November saw the released of the confusingly titled Star Wars: Battlefront (2015) developed by DICE and published by EA. Its graphics may be gorgeous. Its sound design may be beyond compare. Its music may be engrossing. It may be quite enjoyable to play.  It may be one of the most accurate representations of the Star Wars universe in gaming to date, but this beauty is merely a facade to cover up unscrupulous business practices. The new iteration of Battlefront is simply not worth your time or your money. On the surface, it’s a fine game in terms of mechanisms and the all-important fun factor, but its an incredibly shallow experience. Battlefront will keep you entertained, but only for about an hour or two because that’s how long it takes to see everything that the game has to offer. It is multiplayer only, with the only single-player offerings essentially amounting to glorified training missions. The lack of a single-player campaign would be fine if the available mode and maps upon release were enough to make up for it, but not so. It is inexcusable for a company to release a premium, full-priced game without a single-player campaign when the Day 1 content is as paltry as Battlefront’s. EA tried to justify this choice on the basis that Battlefront II‘s campaign was nothing more than a series of bot-filled matches. The argument simply doesn’t hold water. The Battlefront II campaign told the rise of the Empire from the perspective a lone member of the 501st legion. Acting almost as the autobiography of an unnamed Clone Trooper under Vader’s command, it may not have been the most rebust of stories, but we weren’t expected something of akin to Knights of the Old Republic. Outside of Spec Ops: The Line or Bioshock, we tend not to expect the pinnacle of video game story telling, but we expect something nonetheless. Even if we were to accept that Battlefront II has a poor single-player campaign, that wasn’t a reason to not try. I may not like the Call of Duty games, but I respect the fact that even though they survive mainly off the back of their multiplayer, they still recognise the value of a solid single-player campaign and do their best to ensure it is as engaging as a piece of popcorn gaming can be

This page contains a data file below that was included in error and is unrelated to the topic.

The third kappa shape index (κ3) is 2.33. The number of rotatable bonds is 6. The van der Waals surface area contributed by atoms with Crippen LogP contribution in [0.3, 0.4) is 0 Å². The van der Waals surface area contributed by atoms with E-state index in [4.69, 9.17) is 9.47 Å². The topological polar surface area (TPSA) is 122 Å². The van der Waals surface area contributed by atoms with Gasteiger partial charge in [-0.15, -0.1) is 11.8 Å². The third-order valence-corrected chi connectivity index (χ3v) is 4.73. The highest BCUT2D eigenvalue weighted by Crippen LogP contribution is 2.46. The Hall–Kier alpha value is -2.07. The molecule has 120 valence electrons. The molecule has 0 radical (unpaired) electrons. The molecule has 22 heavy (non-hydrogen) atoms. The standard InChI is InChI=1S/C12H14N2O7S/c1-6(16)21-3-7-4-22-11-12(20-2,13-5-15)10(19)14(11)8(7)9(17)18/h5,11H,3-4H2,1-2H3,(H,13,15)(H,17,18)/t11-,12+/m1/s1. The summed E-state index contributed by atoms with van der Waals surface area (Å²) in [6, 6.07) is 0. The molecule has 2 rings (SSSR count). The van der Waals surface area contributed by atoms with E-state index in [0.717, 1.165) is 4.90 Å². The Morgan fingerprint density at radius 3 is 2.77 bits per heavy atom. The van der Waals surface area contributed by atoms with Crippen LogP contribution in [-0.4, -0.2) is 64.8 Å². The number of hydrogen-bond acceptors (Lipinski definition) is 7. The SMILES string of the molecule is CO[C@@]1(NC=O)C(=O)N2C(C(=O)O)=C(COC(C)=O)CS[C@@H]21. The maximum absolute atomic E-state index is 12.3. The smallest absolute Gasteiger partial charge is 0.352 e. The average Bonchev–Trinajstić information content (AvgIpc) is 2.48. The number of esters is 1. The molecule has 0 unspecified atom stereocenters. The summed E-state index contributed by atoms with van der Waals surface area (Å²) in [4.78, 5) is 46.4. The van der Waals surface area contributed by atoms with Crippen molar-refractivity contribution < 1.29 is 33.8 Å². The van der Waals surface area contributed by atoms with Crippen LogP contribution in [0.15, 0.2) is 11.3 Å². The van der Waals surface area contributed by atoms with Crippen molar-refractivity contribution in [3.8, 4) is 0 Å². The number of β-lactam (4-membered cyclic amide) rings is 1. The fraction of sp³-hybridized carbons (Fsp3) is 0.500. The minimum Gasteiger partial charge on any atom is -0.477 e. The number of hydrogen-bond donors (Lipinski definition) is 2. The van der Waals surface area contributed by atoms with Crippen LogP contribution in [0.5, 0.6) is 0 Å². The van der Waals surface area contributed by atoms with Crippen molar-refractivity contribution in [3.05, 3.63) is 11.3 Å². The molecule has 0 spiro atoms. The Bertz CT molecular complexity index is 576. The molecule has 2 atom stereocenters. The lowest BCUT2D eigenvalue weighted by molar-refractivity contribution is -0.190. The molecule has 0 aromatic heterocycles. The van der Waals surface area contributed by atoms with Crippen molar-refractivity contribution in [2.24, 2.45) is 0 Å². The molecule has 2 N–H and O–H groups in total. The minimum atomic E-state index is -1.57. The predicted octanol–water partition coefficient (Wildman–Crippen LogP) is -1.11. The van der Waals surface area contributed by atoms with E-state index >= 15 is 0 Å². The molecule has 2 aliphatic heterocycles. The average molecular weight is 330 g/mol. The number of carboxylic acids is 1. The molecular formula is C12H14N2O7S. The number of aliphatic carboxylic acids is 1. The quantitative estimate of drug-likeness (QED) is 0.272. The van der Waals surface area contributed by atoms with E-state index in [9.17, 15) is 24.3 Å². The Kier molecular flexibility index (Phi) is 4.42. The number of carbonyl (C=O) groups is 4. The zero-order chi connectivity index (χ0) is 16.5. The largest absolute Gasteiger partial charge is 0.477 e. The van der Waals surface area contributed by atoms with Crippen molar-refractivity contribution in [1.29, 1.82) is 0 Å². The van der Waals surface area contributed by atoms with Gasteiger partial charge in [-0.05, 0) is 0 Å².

The issue with Battlefront unfortunately lies in EA’s  business strategy, a type of corporate arrogance that has begun to permeate throughout the industry. Day 1 DLC has been a fact of life for gamers for sometime. For many years, de facto DLC has existed in the form of expansion packs, but those tended to be released months after the core title’s launch date. It was clear that DLC had begun to dip into dubious realms, but provided that the main game provided enough content we were satisfied. However, companies like Capcom and Konami soon began to stretch the bounds of reason with the level of micro-transactions and DLC that they forced on gamers. It became clear that often what was labelled as “DLC” were things that gamers had come to expect to be included in the core package. EA have through Battlefront dropped all pretenses of selling a full and complete product to their consumers. EA’s audacity is made even clearer through its advertisement of the season pass on the main menu. They have offered a bare-bones gaming experience with the promise to provide a more complete package to those willing to pay fifty dollars for its season pack. What’s in the season pass? Nobody know, it remains in a mystery box which we are supposed to subscribe to on faith alone. EA and the games industry as a whole, no longer deserves that level of trust. If you are enjoying Battlefront, that’s fine, but the game is systematic of something deeply wrong in the industry. To buy Battlefront in its current form, is to vote against your interests as a consumer by approving of EA’s strategy and rewarding them for selling you an incomplete game. Reject this offer, wait for a better deal. If you need your Star Wars fix, hop onto Steam and get yourself a copy of Battlefront II because the Battlefront you loved is dead and gone, its with LucasArts in the grave.

Join us tomorrow as we look as the pinnacle of Star Wars gaming; Knights of the Old Republic. In the mean time, check out yesterday’s article on Marvel’s Star Wars comics. Only two more days until The Force Awakens, I’ve got a good feeling about this.

Gary Moloney
Gary Moloney
Some would say that he is a mine of information, too bad most of it is useless. You can read his own comic work over on Follow him on Twitter @m_gearoid.